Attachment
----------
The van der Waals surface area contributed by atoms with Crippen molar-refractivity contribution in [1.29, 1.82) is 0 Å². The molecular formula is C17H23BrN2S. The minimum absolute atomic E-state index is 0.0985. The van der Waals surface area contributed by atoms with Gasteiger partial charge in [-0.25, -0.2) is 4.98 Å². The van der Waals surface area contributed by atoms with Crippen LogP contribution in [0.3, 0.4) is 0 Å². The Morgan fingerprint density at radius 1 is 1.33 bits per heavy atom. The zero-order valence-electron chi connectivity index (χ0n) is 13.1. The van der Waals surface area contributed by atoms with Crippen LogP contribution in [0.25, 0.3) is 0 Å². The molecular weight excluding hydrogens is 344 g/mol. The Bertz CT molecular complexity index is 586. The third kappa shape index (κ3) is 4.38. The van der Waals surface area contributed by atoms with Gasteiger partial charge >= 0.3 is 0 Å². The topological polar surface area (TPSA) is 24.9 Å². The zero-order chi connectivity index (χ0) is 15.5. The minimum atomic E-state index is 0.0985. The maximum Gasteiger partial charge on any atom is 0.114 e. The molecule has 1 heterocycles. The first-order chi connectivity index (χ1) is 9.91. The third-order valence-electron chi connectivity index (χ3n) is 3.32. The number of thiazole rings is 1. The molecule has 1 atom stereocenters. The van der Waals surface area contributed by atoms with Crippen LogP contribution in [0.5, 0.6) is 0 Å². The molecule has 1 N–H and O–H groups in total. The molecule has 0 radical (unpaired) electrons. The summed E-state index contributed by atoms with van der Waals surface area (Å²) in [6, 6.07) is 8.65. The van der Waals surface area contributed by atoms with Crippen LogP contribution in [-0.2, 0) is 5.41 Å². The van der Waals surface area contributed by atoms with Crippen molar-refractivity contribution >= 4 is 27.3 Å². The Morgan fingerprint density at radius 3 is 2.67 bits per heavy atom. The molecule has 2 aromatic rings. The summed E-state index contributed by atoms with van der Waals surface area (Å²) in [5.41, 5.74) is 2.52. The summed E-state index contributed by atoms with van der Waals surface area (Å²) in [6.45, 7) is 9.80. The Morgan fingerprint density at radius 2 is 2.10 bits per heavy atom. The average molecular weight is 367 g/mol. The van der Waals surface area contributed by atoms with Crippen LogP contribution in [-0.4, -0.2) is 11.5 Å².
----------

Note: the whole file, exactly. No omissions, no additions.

The van der Waals surface area contributed by atoms with Crippen molar-refractivity contribution in [1.29, 1.82) is 0 Å². The molecular formula is C17H23BrN2S. The minimum absolute atomic E-state index is 0.0985. The van der Waals surface area contributed by atoms with Gasteiger partial charge in [-0.25, -0.2) is 4.98 Å². The van der Waals surface area contributed by atoms with Crippen LogP contribution in [0.3, 0.4) is 0 Å². The Morgan fingerprint density at radius 1 is 1.33 bits per heavy atom. The zero-order valence-electron chi connectivity index (χ0n) is 13.1. The van der Waals surface area contributed by atoms with Crippen LogP contribution in [0.25, 0.3) is 0 Å². The molecular weight excluding hydrogens is 344 g/mol. The Bertz CT molecular complexity index is 586. The third kappa shape index (κ3) is 4.38. The van der Waals surface area contributed by atoms with Gasteiger partial charge >= 0.3 is 0 Å². The topological polar surface area (TPSA) is 24.9 Å². The zero-order chi connectivity index (χ0) is 15.5. The minimum atomic E-state index is 0.0985. The maximum Gasteiger partial charge on any atom is 0.114 e. The molecule has 1 heterocycles. The first-order chi connectivity index (χ1) is 9.91. The third-order valence-electron chi connectivity index (χ3n) is 3.32. The number of thiazole rings is 1. The molecule has 1 atom stereocenters. The van der Waals surface area contributed by atoms with Crippen LogP contribution in [0.5, 0.6) is 0 Å². The molecule has 1 N–H and O–H groups in total. The molecule has 0 radical (unpaired) electrons. The summed E-state index contributed by atoms with van der Waals surface area (Å²) in [6, 6.07) is 8.65. The van der Waals surface area contributed by atoms with Crippen LogP contribution in [-0.2, 0) is 5.41 Å². The van der Waals surface area contributed by atoms with Crippen molar-refractivity contribution >= 4 is 27.3 Å². The Morgan fingerprint density at radius 3 is 2.67 bits per heavy atom. The molecule has 2 aromatic rings. The summed E-state index contributed by atoms with van der Waals surface area (Å²) in [5.41, 5.74) is 2.52. The summed E-state index contributed by atoms with van der Waals surface area (Å²) in [6.45, 7) is 9.80. The Morgan fingerprint density at radius 2 is 2.10 bits per heavy atom. The average molecular weight is 367 g/mol. The van der Waals surface area contributed by atoms with Crippen LogP contribution in [-0.4, -0.2) is 11.5 Å².